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Guidelines for Setting Charges in the Public Sector [2002] (2002)

Publication Details

  • Guidelines for Setting Charges in the Public Sector [2002]
  • Published: 17 Dec 2002
  • Status: Current
  • Author: The Treasury
 

Guidelines for Setting Charges in the Public Sector [2002]

Published 1 Dec 2002
Page updated 27 Jun 2008

The Treasury first issued the 'Guidelines for Setting Charges in the Public Sector' in 1999. The guidelines apply to third party user charges for services where departments or Crown entities are monopoly suppliers. In 2002 the Treasury undertook a review of the guidelines to determine how they could be improved. The review involved consulting a sample of departments and other agencies, as well as a more general overview of charging activities. As a result, the Government endorsed this revised version of the guidelines in December 2002.

In June 2008 the Office of the Auditor-General revised their 1989 guidelines 'Guidelines on Costing and Charging for Public Sector Goods and Services' and they are now entitled 'Charging fees for public sector goods and services'. This revision was done in consultation with the Treasury. The new guidelines complement the Treasury guidelines.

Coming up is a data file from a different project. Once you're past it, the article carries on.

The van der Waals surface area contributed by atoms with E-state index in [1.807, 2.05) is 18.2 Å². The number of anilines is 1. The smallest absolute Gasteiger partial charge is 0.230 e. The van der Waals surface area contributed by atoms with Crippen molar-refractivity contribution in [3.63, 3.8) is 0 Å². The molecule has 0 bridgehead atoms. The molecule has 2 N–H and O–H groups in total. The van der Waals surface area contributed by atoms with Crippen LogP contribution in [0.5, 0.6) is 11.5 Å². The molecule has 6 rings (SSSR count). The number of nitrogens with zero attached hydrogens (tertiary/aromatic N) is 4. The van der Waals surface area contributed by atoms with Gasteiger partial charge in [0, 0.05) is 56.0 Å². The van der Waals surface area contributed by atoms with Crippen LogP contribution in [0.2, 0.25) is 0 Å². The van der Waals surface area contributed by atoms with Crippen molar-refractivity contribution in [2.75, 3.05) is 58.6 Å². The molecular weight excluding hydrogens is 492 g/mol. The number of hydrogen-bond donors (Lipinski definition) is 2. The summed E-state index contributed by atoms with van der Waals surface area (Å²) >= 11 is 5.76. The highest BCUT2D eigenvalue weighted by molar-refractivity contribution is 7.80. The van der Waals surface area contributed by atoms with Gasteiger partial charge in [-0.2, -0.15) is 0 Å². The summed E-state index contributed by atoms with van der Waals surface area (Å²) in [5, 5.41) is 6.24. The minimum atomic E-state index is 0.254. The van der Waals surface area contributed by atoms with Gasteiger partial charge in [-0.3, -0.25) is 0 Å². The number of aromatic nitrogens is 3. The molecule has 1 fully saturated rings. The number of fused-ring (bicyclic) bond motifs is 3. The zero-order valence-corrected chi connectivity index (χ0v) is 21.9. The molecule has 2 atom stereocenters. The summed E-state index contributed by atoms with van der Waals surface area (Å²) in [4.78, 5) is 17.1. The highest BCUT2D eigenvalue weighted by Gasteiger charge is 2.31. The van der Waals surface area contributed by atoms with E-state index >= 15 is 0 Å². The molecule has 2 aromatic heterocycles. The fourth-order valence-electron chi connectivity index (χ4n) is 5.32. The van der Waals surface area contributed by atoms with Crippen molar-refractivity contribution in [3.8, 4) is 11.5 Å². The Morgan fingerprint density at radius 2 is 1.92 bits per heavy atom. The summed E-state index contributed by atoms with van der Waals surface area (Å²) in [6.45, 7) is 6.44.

See Charging fees for public sector goods and services on the Office of the Auditor-General website.

 

 

This document is available for download in Adobe PDF format only. An HTML version can be supplied on request from Information Services.

Contents  Download/Page range

Preface

Introduction

  • Objectives for user charges
  • Charges and taxes
  • Coverage
  • Holding down costs
  • Competitive neutrality
  • Stakeholder consultation
  • The structure of the guidelines 
  • Definition of terms
  • Application of guidelines 
  • Related documents

Definitions

1 Background

2  Options for the future

  • 2.1  Alternative public-sector provider
  • 2.2  Contestability
  • 2.3  Out-sourcing
  • 2.4  Devolution
  • 2.5  Technological and other changes

3  Outputs and outcomes

  • 3.1  Output/outcome analysis
  • 3.2  Public, club, private, or merit goods
    • 3.2.1  Public goods
    • 3.2.2  Club goods
    • 3.2.3  Private goods
    • 3.2.4  Merit goods
  • 3.3  Externalities and risk exacerbators

4  Options for  who to charge

  • 4.1  Transaction costs and compliance

5  Assessment of options

  • 5.1  Assessment and trade-offs
  • 5.2  Legal issues
    • 5.2.1 Taxes and charges
  • 5.3  Comparison with current policy

6  Cost structures

  • 6.1  Accounting systems
  • 6.2  Joint products
    • 6.2.1  Incremental costs

7  The structure of charges

  • 7.1  Charging at short run marginal cost
    • 7.1.1  Efficiency gains
    • 7.1.2  Revenue shortfall
    • 7.1.3  Net benefits of charging at short-run marginal cost .
  • 7.2  Charging at more than full cost
    • 7.2.1  Charges and capital costs
  • 7.3  Variations in charges
  • 7.4  Under- and over-recovery of costs
  • 7.5  Memorandum accounts
  • 7.6  Adjusting charging policy

8  Cost control

  • 8.1  Keeping costs down
  • 8.2  Output standards and levels

9  Consultation

charges-dec02.pdf (245 KB) pp. 26
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